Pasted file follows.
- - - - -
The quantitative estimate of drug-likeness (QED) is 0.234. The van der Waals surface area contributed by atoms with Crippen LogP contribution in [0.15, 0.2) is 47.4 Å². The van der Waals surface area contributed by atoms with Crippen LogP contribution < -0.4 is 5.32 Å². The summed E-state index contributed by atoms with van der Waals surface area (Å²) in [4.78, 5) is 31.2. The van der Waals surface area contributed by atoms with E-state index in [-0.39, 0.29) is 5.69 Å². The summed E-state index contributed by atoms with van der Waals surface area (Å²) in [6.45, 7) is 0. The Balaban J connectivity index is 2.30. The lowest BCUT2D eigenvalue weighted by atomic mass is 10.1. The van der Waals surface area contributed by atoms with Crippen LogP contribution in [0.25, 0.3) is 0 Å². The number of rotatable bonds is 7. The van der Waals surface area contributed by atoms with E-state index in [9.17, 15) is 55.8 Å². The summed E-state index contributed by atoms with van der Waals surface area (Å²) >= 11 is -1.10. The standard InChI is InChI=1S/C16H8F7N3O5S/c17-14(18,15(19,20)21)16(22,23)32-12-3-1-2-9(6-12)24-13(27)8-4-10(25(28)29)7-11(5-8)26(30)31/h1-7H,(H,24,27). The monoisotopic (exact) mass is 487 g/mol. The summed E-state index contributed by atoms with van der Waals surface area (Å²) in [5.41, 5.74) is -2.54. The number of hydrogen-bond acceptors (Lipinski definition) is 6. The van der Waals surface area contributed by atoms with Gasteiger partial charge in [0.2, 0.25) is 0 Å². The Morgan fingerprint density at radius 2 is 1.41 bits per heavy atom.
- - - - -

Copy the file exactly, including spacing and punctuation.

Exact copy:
The quantitative estimate of drug-likeness (QED) is 0.234. The van der Waals surface area contributed by atoms with Crippen LogP contribution in [0.15, 0.2) is 47.4 Å². The van der Waals surface area contributed by atoms with Crippen LogP contribution < -0.4 is 5.32 Å². The summed E-state index contributed by atoms with van der Waals surface area (Å²) in [4.78, 5) is 31.2. The van der Waals surface area contributed by atoms with E-state index in [-0.39, 0.29) is 5.69 Å². The summed E-state index contributed by atoms with van der Waals surface area (Å²) in [6.45, 7) is 0. The Balaban J connectivity index is 2.30. The lowest BCUT2D eigenvalue weighted by atomic mass is 10.1. The van der Waals surface area contributed by atoms with Crippen LogP contribution in [0.25, 0.3) is 0 Å². The number of rotatable bonds is 7. The van der Waals surface area contributed by atoms with E-state index in [9.17, 15) is 55.8 Å². The summed E-state index contributed by atoms with van der Waals surface area (Å²) >= 11 is -1.10. The standard InChI is InChI=1S/C16H8F7N3O5S/c17-14(18,15(19,20)21)16(22,23)32-12-3-1-2-9(6-12)24-13(27)8-4-10(25(28)29)7-11(5-8)26(30)31/h1-7H,(H,24,27). The monoisotopic (exact) mass is 487 g/mol. The summed E-state index contributed by atoms with van der Waals surface area (Å²) in [5.41, 5.74) is -2.54. The number of hydrogen-bond acceptors (Lipinski definition) is 6. The van der Waals surface area contributed by atoms with Gasteiger partial charge in [0.2, 0.25) is 0 Å². The Morgan fingerprint density at radius 2 is 1.41 bits per heavy atom.